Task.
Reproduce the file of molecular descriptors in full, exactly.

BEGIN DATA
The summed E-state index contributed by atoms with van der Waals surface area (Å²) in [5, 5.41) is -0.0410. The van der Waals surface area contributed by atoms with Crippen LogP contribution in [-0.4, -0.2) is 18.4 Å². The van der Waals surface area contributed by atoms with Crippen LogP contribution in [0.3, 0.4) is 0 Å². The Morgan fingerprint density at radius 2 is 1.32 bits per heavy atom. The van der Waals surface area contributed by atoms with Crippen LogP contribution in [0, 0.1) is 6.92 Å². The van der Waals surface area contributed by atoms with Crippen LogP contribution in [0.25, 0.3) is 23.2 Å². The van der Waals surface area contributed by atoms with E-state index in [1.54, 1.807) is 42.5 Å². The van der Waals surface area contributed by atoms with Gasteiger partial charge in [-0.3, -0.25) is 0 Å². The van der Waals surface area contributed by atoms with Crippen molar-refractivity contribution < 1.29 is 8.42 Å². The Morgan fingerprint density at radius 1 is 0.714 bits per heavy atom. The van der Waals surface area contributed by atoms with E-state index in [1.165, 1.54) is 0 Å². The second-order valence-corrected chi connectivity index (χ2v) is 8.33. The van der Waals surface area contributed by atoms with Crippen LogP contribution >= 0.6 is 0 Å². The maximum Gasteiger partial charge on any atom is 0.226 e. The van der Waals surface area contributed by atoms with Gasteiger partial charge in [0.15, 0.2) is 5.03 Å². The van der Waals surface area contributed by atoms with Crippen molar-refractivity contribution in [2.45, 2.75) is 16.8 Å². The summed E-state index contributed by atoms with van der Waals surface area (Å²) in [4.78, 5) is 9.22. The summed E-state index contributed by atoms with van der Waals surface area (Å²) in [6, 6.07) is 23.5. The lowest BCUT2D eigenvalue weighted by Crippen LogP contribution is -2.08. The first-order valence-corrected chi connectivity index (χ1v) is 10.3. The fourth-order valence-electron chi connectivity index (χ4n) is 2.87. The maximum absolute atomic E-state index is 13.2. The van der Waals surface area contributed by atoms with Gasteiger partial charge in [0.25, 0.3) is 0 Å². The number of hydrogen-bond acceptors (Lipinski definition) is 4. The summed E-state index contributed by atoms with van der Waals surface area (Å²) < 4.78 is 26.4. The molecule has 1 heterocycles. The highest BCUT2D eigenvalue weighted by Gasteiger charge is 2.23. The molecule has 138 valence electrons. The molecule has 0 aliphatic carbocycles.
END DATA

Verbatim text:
The summed E-state index contributed by atoms with van der Waals surface area (Å²) in [5, 5.41) is -0.0410. The van der Waals surface area contributed by atoms with Crippen LogP contribution in [-0.4, -0.2) is 18.4 Å². The van der Waals surface area contributed by atoms with Crippen LogP contribution in [0.3, 0.4) is 0 Å². The Morgan fingerprint density at radius 2 is 1.32 bits per heavy atom. The van der Waals surface area contributed by atoms with Crippen LogP contribution in [0, 0.1) is 6.92 Å². The van der Waals surface area contributed by atoms with Crippen LogP contribution in [0.25, 0.3) is 23.2 Å². The van der Waals surface area contributed by atoms with E-state index in [1.54, 1.807) is 42.5 Å². The van der Waals surface area contributed by atoms with Gasteiger partial charge in [-0.3, -0.25) is 0 Å². The van der Waals surface area contributed by atoms with Crippen molar-refractivity contribution < 1.29 is 8.42 Å². The Morgan fingerprint density at radius 1 is 0.714 bits per heavy atom. The van der Waals surface area contributed by atoms with E-state index in [1.165, 1.54) is 0 Å². The second-order valence-corrected chi connectivity index (χ2v) is 8.33. The van der Waals surface area contributed by atoms with Crippen LogP contribution >= 0.6 is 0 Å². The maximum Gasteiger partial charge on any atom is 0.226 e. The van der Waals surface area contributed by atoms with Gasteiger partial charge in [0.15, 0.2) is 5.03 Å². The van der Waals surface area contributed by atoms with Crippen molar-refractivity contribution in [2.45, 2.75) is 16.8 Å². The summed E-state index contributed by atoms with van der Waals surface area (Å²) in [4.78, 5) is 9.22. The summed E-state index contributed by atoms with van der Waals surface area (Å²) in [6, 6.07) is 23.5. The lowest BCUT2D eigenvalue weighted by Crippen LogP contribution is -2.08. The first-order valence-corrected chi connectivity index (χ1v) is 10.3. The fourth-order valence-electron chi connectivity index (χ4n) is 2.87. The maximum absolute atomic E-state index is 13.2. The van der Waals surface area contributed by atoms with Gasteiger partial charge in [0.25, 0.3) is 0 Å². The number of hydrogen-bond acceptors (Lipinski definition) is 4. The summed E-state index contributed by atoms with van der Waals surface area (Å²) < 4.78 is 26.4. The molecule has 1 heterocycles. The highest BCUT2D eigenvalue weighted by Gasteiger charge is 2.23. The molecule has 138 valence electrons. The molecule has 0 aliphatic carbocycles.